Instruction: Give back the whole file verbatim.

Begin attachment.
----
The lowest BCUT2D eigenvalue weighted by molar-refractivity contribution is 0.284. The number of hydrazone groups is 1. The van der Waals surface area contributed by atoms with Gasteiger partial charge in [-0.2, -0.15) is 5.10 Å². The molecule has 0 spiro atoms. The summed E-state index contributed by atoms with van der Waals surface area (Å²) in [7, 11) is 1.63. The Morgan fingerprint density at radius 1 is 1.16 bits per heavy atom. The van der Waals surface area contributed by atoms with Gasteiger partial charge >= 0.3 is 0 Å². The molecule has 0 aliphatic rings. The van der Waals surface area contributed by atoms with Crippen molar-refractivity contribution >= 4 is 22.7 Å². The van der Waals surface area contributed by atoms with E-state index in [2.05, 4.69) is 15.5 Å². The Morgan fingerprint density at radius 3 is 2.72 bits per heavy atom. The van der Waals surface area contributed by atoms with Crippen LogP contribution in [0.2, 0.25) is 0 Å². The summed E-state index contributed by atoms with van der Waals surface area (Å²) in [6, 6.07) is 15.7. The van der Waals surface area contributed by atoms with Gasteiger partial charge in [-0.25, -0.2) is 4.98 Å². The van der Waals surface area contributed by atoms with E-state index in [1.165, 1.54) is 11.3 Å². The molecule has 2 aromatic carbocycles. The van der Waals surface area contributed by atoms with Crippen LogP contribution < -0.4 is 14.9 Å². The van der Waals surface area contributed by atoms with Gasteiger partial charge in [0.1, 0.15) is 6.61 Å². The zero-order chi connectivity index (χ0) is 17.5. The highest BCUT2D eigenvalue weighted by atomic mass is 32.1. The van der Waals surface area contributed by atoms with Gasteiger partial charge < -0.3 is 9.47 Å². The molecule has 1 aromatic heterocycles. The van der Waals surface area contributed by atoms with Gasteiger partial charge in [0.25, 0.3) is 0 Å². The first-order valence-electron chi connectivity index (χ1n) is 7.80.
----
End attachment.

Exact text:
The lowest BCUT2D eigenvalue weighted by molar-refractivity contribution is 0.284. The number of hydrazone groups is 1. The van der Waals surface area contributed by atoms with Gasteiger partial charge in [-0.2, -0.15) is 5.10 Å². The molecule has 0 spiro atoms. The summed E-state index contributed by atoms with van der Waals surface area (Å²) in [7, 11) is 1.63. The Morgan fingerprint density at radius 1 is 1.16 bits per heavy atom. The van der Waals surface area contributed by atoms with Gasteiger partial charge >= 0.3 is 0 Å². The molecule has 0 aliphatic rings. The van der Waals surface area contributed by atoms with Crippen molar-refractivity contribution >= 4 is 22.7 Å². The van der Waals surface area contributed by atoms with E-state index in [2.05, 4.69) is 15.5 Å². The Morgan fingerprint density at radius 3 is 2.72 bits per heavy atom. The van der Waals surface area contributed by atoms with Crippen LogP contribution in [0.2, 0.25) is 0 Å². The summed E-state index contributed by atoms with van der Waals surface area (Å²) in [6, 6.07) is 15.7. The van der Waals surface area contributed by atoms with Gasteiger partial charge in [-0.25, -0.2) is 4.98 Å². The van der Waals surface area contributed by atoms with E-state index in [1.165, 1.54) is 11.3 Å². The molecule has 2 aromatic carbocycles. The van der Waals surface area contributed by atoms with Crippen LogP contribution < -0.4 is 14.9 Å². The van der Waals surface area contributed by atoms with Gasteiger partial charge in [0.1, 0.15) is 6.61 Å². The zero-order chi connectivity index (χ0) is 17.5. The highest BCUT2D eigenvalue weighted by atomic mass is 32.1. The van der Waals surface area contributed by atoms with Gasteiger partial charge < -0.3 is 9.47 Å². The molecule has 1 aromatic heterocycles. The van der Waals surface area contributed by atoms with Gasteiger partial charge in [0.25, 0.3) is 0 Å². The first-order valence-electron chi connectivity index (χ1n) is 7.80.